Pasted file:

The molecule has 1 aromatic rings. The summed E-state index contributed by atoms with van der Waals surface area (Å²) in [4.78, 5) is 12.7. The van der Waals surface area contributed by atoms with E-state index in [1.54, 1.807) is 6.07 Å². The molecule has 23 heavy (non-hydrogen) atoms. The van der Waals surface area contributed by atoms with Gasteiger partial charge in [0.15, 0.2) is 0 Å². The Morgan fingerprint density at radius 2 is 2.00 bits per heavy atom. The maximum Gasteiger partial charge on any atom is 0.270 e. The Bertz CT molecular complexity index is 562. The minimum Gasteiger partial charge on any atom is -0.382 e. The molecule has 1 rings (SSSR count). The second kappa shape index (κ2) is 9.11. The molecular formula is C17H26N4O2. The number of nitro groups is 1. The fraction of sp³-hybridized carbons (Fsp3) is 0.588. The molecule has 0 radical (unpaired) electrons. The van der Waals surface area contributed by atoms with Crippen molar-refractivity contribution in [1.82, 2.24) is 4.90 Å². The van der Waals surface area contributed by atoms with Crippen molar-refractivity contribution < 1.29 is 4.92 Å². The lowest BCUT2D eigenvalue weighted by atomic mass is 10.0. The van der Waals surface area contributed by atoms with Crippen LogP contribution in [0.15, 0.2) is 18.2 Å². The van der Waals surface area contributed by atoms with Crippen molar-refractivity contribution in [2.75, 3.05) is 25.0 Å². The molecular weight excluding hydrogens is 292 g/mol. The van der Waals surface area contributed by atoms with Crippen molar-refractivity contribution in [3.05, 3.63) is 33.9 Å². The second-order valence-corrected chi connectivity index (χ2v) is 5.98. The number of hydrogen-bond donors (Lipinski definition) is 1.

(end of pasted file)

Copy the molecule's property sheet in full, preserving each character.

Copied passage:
The molecule has 1 aromatic rings. The summed E-state index contributed by atoms with van der Waals surface area (Å²) in [4.78, 5) is 12.7. The van der Waals surface area contributed by atoms with E-state index in [1.54, 1.807) is 6.07 Å². The molecule has 23 heavy (non-hydrogen) atoms. The van der Waals surface area contributed by atoms with Gasteiger partial charge in [0.15, 0.2) is 0 Å². The Morgan fingerprint density at radius 2 is 2.00 bits per heavy atom. The maximum Gasteiger partial charge on any atom is 0.270 e. The Bertz CT molecular complexity index is 562. The minimum Gasteiger partial charge on any atom is -0.382 e. The molecule has 1 rings (SSSR count). The second kappa shape index (κ2) is 9.11. The molecular formula is C17H26N4O2. The number of nitro groups is 1. The fraction of sp³-hybridized carbons (Fsp3) is 0.588. The molecule has 0 radical (unpaired) electrons. The van der Waals surface area contributed by atoms with Crippen molar-refractivity contribution in [1.82, 2.24) is 4.90 Å². The van der Waals surface area contributed by atoms with Crippen molar-refractivity contribution < 1.29 is 4.92 Å². The lowest BCUT2D eigenvalue weighted by atomic mass is 10.0. The van der Waals surface area contributed by atoms with Crippen LogP contribution in [0.15, 0.2) is 18.2 Å². The van der Waals surface area contributed by atoms with Crippen molar-refractivity contribution in [2.75, 3.05) is 25.0 Å². The molecular weight excluding hydrogens is 292 g/mol. The van der Waals surface area contributed by atoms with Crippen molar-refractivity contribution in [3.05, 3.63) is 33.9 Å². The second-order valence-corrected chi connectivity index (χ2v) is 5.98. The number of hydrogen-bond donors (Lipinski definition) is 1.